You want the real answer?
Was that not the real one?
If you died before me—I would find where your body lies, and I would break my feet and break my legs, stand in the earth, and put down my heart where I have roots. I’d grow deep into the ground so that no one could tell me to leave, and all I could do would be to stay, guarding your bones until they turn to ash. Let the seasons pass over us, until you come back as a flower, then a bird that makes its life in my branches, then as a human again, leaning against this tree who you will never know. That’s what I would do.
Waking is a whipcrack, the whistle and the landing, with none of the blood. Zhou Fei jolts, the phantom sting of it in her back, and wakes to a bed.
A shadowed silhouette quivers over her, and they lean in close when she blinks and tries to sit up. All her breaths are foggy and panicked, like she’s trying to expel the dream from her body in gasps. “Xie Yun,” she says, without knowing if it’s him.
“He’s in the apothecary, getting you some medicine,” says Ling Yu. She offers her bandaged hand when Zhou Fei grasps at empty air. Her hands are smaller and warmer than his. “He’ll be back soon. You fainted, Zhou Guniang, you’re exhausted, but you’ll be fine. You shouldn’t have traveled such a long way when you’re pregnant.”
Pregnant—Zhou Fei’s hand drops to her belly, her hand pressing into the bump like she’ll be able to feel Xiao Maotou through her skin.
“The baby is fine, too,” Ling Yu says. “Cranky, but fine. Shifu checked. Its vital energy is flowing well.”
Relief makes her slump. Zhou Fei props her weight on the heel of her other hand, with her palm still resting over her lower abdomen. Ling Yu studies her bump for a moment, then smiles. “How far along are you?”
“Uhm—four months, about.”
“You convinced Qiansui You to let you come here, didn’t you?”
Zhou Fei opens her mouth to protest, then shuts it, and Ling Yu laughs, a tinkling noise.
“I figured you must have. We are not friends, but we know of his movements through Jianghu by way of the plays he sends us, by the stretches of time he takes and the kinds of paper and fabric he writes on. For years after he vanished from all known places, we thought he’d died.” She smiles. “But then work arrived from him again two years ago, finding us on the road, a play about a wandering ghost in wedding robes. Nichang Furen just knew. It must have been you.”
“Ah…” Zhou Fei nods. “Yes, it was.”
Ling Yu tucks a thread of filmy gauze bandage back in place where one free end has begun to escape from its wrappings. The valleys between her fingers have started bleeding through. “When I opened the door to you two, I felt like I’d stepped into the past. Only this time, I wasn’t trying to chase you both out. Qiansui You’s panic for your well-being, however—a familiar thing.”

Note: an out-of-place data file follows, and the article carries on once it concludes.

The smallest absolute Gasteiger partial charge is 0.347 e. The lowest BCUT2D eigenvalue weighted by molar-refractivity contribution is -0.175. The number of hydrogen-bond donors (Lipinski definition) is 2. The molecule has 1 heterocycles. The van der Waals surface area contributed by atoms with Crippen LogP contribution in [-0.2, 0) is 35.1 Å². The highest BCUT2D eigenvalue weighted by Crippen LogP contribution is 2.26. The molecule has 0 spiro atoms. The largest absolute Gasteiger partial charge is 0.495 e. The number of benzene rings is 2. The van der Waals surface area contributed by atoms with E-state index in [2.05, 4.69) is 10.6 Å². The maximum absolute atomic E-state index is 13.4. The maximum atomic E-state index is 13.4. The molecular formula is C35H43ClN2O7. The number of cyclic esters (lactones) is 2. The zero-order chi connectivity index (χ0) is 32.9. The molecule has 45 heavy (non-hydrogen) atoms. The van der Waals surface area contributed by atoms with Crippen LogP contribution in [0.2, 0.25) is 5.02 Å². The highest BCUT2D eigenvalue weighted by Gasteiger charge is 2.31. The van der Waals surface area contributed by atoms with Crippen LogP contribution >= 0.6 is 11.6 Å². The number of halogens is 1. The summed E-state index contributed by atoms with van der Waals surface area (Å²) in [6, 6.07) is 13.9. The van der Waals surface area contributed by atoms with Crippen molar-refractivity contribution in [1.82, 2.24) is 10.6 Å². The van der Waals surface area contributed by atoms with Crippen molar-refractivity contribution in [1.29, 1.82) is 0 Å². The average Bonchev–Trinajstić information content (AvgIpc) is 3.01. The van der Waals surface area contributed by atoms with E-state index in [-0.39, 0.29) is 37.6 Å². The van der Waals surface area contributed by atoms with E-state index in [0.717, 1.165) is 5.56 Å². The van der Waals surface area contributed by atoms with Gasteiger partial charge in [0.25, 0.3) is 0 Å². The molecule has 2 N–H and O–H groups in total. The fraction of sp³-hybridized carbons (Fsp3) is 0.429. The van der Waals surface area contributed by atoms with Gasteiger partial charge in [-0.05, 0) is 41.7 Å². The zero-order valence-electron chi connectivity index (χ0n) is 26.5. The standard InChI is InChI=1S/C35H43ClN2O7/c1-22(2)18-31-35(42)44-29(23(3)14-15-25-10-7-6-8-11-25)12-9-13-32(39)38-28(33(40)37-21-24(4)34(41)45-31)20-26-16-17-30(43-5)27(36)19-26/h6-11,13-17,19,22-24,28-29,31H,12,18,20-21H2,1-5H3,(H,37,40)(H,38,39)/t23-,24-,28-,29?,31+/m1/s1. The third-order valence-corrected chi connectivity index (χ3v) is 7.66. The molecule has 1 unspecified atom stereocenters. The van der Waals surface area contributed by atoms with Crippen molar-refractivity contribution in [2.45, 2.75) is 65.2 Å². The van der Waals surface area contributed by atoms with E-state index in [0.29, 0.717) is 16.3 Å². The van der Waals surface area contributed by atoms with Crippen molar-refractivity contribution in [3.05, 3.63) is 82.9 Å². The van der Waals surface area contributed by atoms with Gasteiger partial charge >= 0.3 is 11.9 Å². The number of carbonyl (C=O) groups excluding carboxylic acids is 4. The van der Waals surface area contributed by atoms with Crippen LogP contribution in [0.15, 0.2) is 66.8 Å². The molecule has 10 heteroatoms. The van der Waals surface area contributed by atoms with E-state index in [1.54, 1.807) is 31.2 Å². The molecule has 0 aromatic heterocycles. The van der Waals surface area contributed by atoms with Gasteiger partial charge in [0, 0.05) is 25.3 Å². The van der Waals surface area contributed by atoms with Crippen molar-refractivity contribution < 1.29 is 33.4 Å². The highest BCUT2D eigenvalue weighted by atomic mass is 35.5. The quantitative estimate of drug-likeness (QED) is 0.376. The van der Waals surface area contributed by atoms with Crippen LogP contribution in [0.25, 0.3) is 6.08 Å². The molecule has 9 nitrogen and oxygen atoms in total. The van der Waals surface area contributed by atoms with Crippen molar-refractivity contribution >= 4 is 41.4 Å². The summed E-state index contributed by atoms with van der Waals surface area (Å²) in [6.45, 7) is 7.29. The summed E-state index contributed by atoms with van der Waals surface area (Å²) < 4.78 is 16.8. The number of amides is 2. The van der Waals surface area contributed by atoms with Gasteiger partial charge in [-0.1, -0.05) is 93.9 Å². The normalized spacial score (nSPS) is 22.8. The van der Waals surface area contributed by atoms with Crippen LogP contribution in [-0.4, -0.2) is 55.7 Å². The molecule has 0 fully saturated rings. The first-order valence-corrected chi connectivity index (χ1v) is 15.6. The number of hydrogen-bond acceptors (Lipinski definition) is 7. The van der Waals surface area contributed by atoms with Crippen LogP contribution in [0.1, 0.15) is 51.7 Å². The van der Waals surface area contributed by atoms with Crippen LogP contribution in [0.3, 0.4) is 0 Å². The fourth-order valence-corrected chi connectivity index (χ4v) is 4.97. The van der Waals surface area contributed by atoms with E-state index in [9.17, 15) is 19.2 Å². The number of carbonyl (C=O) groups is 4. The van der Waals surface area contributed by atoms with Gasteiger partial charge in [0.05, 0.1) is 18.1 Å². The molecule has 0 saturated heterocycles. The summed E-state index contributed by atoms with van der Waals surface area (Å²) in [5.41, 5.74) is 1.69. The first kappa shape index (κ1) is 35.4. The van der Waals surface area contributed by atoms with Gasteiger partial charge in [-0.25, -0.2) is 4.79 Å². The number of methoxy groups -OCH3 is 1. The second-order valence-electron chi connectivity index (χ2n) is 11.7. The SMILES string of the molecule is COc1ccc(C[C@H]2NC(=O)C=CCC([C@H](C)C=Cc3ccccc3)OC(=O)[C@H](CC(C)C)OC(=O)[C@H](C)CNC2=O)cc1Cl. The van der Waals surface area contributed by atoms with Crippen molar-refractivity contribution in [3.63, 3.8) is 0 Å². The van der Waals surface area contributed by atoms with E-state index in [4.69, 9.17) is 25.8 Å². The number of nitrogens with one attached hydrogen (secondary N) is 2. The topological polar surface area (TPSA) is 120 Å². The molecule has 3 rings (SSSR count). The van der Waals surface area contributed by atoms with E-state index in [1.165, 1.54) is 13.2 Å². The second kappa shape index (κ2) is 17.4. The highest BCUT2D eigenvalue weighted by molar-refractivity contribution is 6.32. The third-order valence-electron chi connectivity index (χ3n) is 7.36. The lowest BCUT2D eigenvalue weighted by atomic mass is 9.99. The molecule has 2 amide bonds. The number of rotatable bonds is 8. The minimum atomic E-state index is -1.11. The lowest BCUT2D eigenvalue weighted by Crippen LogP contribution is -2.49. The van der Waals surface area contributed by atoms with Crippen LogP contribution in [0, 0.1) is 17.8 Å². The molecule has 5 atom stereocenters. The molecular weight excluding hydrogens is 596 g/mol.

“He’s always like that.”
“Worse now,” Ling Yu says. “He’s like a hissing tiger around you.”
“Here he comes now,” Ling Yu says, standing without elaborating, and on cue Xie Yun pushes the quarter doors open with a wrapped bundle of apothecary medicines.
“A-Fei, you’re awake,” he says, dropping the package on the table and striding across the room to the bed. One of his hands goes to the wrist at her belly, and the other to her cheek. His fingertips are ice cold, but his palm is warm, the way his hands always get when he’s shot with adrenaline. “How are you feeling? Sick, still?”
“I will be in the disciple quarters,” Ling Yu says, rising from her stool by Zhou Fei’s pillow. “May the both of you rest well.”
Zhou Fei finds and holds Xie Yun’s wrist, stroking his muffled-crying pulse with her thumb. “I’m fine. Just overexerted myself.”
“I shouldn’t have—”
“I wanted this,” Zhou Fei says, before he can finish. “I insisted. I’m sorry I scared you.”
Xie Yun leans in until his forehead presses to hers.
“Someone told me that they were going to follow me everywhere, no matter what I had to say about it,” he murmurs. “Don’t let go of my hand.”
By morning, Xie Yun has already drafted a letter to Ying Hecong. There’s a note left on a scrap of parchment beside the letter which says, Duangwang-fei, take a look at this letter to Ying-xiong. If it suits you, then send it out as soon as you can.
She unrolls the scroll beside it, and drapes her cloak around her shoulders against the chill to read.
Hoping you are well, wherever this letter may find you. There have been disturbances in Hengyang and neighboring cities due to the imports of Zhuming herbs from the Little Medicine Valley, and bands of armed civilians have taken matters into their own hands. Some have descended upon Qiaoyun House.
Please come by Qiaoyun House of Hengyang within three weeks’ time. Bring with you the appropriate ingredients that would help civilians with what they are calling River Fever—a malady that causes incapacitating fatigue and sluggishness. Bring, also, whatever can help regulate internal energy imbalances, for the master of Qiaoyun House.
P.S. You still owe me for letting you draw a full vial of my blood to study.
Zhou Fei almost laughs through a mouthful of tea at the last bit, and then rolls the letter back up to send for later. Xie Yun’s handwriting is far better than hers—she’d wondered vaguely if any of the letters she left him in Penglai were ever legible, but he always read and replied to every single one.
“You’re awake!” Ling Xue says. Zhou Fei shivers in the sleeting cold of Hengyang. Even fully dressed, the wind finds the hems of her cloak and forces its nails into her skin. “Qiansui You said that you wake up around this time. Are you hungry?”
“Where is he?”
“He said that he was going to go get some things for you. He’ll be back before evening.”